21. Chapter 1 paraldehyde, ergotamine and few other drugs are some times given rectally. 4. Cutaneous Highly lipid soluble drugs can be applied over the skin for slow and prolonged absorption. The liver is also bypassed. The drug can be incorpo­ rated in an ointment and applied over specified area of skin. Absorption of the drug can be enhanced by rubbing the preparation, by using an oily base and by an occlusive dressing. Transdermal therapeutic systems These are devicesintheform ofadhesivepatchesofvarious shapes and sizes (5-20 cm2) which deliver the contained drug at a constant rate into systemic circulationviathestratumcorneum (Fig.1.2).The drug (insolutionorboundtoapolymer) isheldin areservoirbetweenanocclusivebackingfilm and aratecontrollingrnicroporemembrane,theunder surface of which is smeared with an adhesive impregnated with priming dose of the drug. The adhesive layer is protectedby another film that is tobepeeledoff justbeforeapplication.Thedrug is delivered at the skin surface by diffusion for percutaneous absorption into circulation. The micropore membrane is such that rate of drug deliverytoskinsurfaceislessthantheslowestrate ofabsorption fromskin.Thisoffsets anyvariation intherateofabsorptionaccordingtotheproperties of different sites. As such, the drug is delivered at a constantandpredictablerateirrespectiveofsite of application: usually chest, abdomen, upper arm, lower back, buttock or mastoid region are utilized. --���-_r--- Backing film Drug reservorr ,..--------""":�·/ R�te controJiin %./ m1cropore membrane Adhesive layer with priming dose Capillary Fig. 1.2: Illustration of a transdermal drug delivery system Routes of Drug Administration 9 TransderrnalpatchesofGTN,fentanyl,nicotine andestradiol areavailableinIndia, whilethoseof isosorbide dinitrate, hyoscine, and clonidine are available in other countries. These have been designed to last for 1-7 days in case of different drugs and are becoming increasingly popular, because they provide smooth plasma concentra­ tions of the drug without fluctuations; minimize interindividual variations (drug is subjected to little first pass metabolism) andside effects. They are also more convenient-many patients prefer transdermal patches to oral tablets of the same drug;patientcomplianceisbetter. Localirritation and erythema occurs in some, but is generally mild; can be minimized by changing the site of applicationeachtimebyrotation. Discontinuation has been necessary in 2-7% cases. 5. Inhalation Volatileliquids and gases are given byinhalation for systemic action, e.g. general anaesthetics. Absorption takes place from the vast surface of alveoli-action is very rapid. When administra­ tion is discontinued the drug diffuses ba . ck and is rapidly eliminated in expired air. Thus, control­ led administration is possible with moment to moment adjustment. Irritantvapours (ether) cause inflammation of respiratory tract and increase secretion. 6. Nasal The mucous membrane of the nose can readily absorb many drugs; digestive juices and liver are bypassed. However, only certain drugs like GnRH agonists and desmopressin applied as a spray or nebulized solution have been used by this route. This route is being tried for some other peptide drugs, like insulin. 7. Parenteral (Par-beyond, enteral-intestinal) This refers to administration by injection which takes the drug directly into the tissue fluid or blood without having to cross the intestinal mucosa. The limitations of oral administration are circumvented.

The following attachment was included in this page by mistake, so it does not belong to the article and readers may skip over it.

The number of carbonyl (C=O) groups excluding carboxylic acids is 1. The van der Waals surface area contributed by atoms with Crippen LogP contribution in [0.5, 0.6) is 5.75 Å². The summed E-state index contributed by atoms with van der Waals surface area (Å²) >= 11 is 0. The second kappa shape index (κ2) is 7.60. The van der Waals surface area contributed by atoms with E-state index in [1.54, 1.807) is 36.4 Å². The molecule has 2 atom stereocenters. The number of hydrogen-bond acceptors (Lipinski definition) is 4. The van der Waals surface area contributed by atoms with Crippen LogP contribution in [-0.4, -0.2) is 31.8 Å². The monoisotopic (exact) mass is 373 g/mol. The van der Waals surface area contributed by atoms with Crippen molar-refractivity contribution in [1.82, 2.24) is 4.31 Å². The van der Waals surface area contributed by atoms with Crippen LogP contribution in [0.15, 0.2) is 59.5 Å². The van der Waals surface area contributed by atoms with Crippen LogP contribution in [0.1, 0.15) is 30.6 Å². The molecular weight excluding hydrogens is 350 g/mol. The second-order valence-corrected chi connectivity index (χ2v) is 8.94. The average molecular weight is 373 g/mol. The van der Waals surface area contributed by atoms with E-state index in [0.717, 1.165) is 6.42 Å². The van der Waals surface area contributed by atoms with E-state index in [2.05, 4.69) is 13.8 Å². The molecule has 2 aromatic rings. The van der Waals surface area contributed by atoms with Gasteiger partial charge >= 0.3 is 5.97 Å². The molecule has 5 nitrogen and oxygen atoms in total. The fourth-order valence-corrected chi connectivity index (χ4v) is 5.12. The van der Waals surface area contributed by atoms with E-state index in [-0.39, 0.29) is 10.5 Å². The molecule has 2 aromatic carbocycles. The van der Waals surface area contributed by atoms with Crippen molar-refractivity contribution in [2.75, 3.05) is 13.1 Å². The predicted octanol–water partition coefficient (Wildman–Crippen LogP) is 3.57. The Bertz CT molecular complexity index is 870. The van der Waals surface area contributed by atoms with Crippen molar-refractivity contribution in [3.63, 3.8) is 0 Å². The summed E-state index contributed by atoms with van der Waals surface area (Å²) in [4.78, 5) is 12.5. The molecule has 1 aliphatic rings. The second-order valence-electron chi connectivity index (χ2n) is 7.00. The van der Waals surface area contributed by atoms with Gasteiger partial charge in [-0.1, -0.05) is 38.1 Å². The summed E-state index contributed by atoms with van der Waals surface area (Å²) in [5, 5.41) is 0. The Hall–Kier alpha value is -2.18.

22. 1 0 General Pharmacology Drug action is faster and surer (valuable in emergencies). Gastric irritation and vomiting are not provoked. Parenteral routes can be employed even in unconscious, uncooperative or vomiting patient. There are no chances of interference by food or digestive juices. Liver is bypassed. Disadvantages of parenteral routes are-the preparation has to be sterilized and is costlier, the technique is invasive and painful,assistance of another person is mostly needed (though self injection is possible, e.g. insulin by diabetics), there are chances of local tissue injury and, in general,parenteral route is more risky than oral. The important parenteral routes are: (i) Subcutaneous (s.c.) The drug is deposited in the loose subcutaneous tissue which is richly supplied by nerves (irritant drugs cannot be injected) but is less vascular (absorption is slower than intramuscular). Only small volumes can be injected s.c. Self-injection is possible because deep penetration is not needed. This route should be avoided in shock patients who are vasocons­ tricted-absorption will be delayed. Repository (depot) preparations that are aqueous suspen­ sions can be injected for prolonged action. Some special forms of this route are: (a) Dermojet In this method needle is not used; a high velocity jet of drug solution is projected from a microfine orifice using a gun like imple­ ment. The solution passes through the superficial layers and gets deposited in the subcutaneous tissue. It is essentially painless and suited for mass inoculations. (b) Pellet implantation The drug in the form of a solid pellet is introduced with a trochar and cannula. This provides sustained release of the drug over weeks and months, e.g. DOCA, testosterone. (c) Sialistic (nonbiodegradable) andbiodegradable implants Crystalline drug is packed in tubes or capsules made of suitable materials and implan­ ted under the skin. Slow and uniform leaching of the drug occurs over months providing constant blood levels. The nonbiodegradable implant has Section 1 to be removed later on but not the biodegradable one. This has been tried for hormones and contraceptives (e.g. NORPLANT). (ii) Intramuscular (i.m.) The drug is injectedin one ofthelargeskeletal muscles-deltoid,triceps, gluteus maximus, rectus femoris, etc. Muscle is less richly supplied with sensory nerves (mild irritants can be injected) and is more vascular (absorption ofdrugsin aqueous solution is faster). It is less painful, but self injection is often impracticable becausedeeppenetration is needed. Depot preparations (oily solutions, aqueous suspensions) can be injected by this route. Intramuscular injections should be avoided in anticoagulant treated patients, because it can produce local haematoma. (iii) Intravenous (i.v.) The drug is injected as a bolus (Greek: bolos-lump) or infused slowly over hours in one of the superficial veins. The drug reaches directly into the blood stream and effects are produced immediately (great value in emer­ gency).Theintimaofveinsisinsensitiveanddrug gets diluted with blood, therefore, even highly irritantdrugscanbeinjectedi.v.,buthazardsare­ thrombophlebitisoftheinjectedveinandnecrosis of adjoiningtissuesifextravasationoccurs. These complications can be minimized by diluting the drug or injecting it into a running i.v. line. Only aqueous solutions (not suspensions) can be injected i.v. and there are no depot preparations for this route. The dose of the drug required is smallest (bioavailability is 100%) and even large volumes can be infused. One big advantage with this route is-in case response is accurately measurable (e.g. BP)andthedrugshortacting (e.g. sodium nitroprusside),titration of the dose with theresponse is possible. However,this isthe most risky route-vital organslike heart,brain,etc.get exposed to high concentrations of the drug. (iv) Intradermal injection The drug is injected into the skin raising a bleb (e.g. BCG vaccine, sensitivity testing) or scarring/multiplepunctureof the epidermis through a drop of the drug is done. This route is employed for specific purposes only.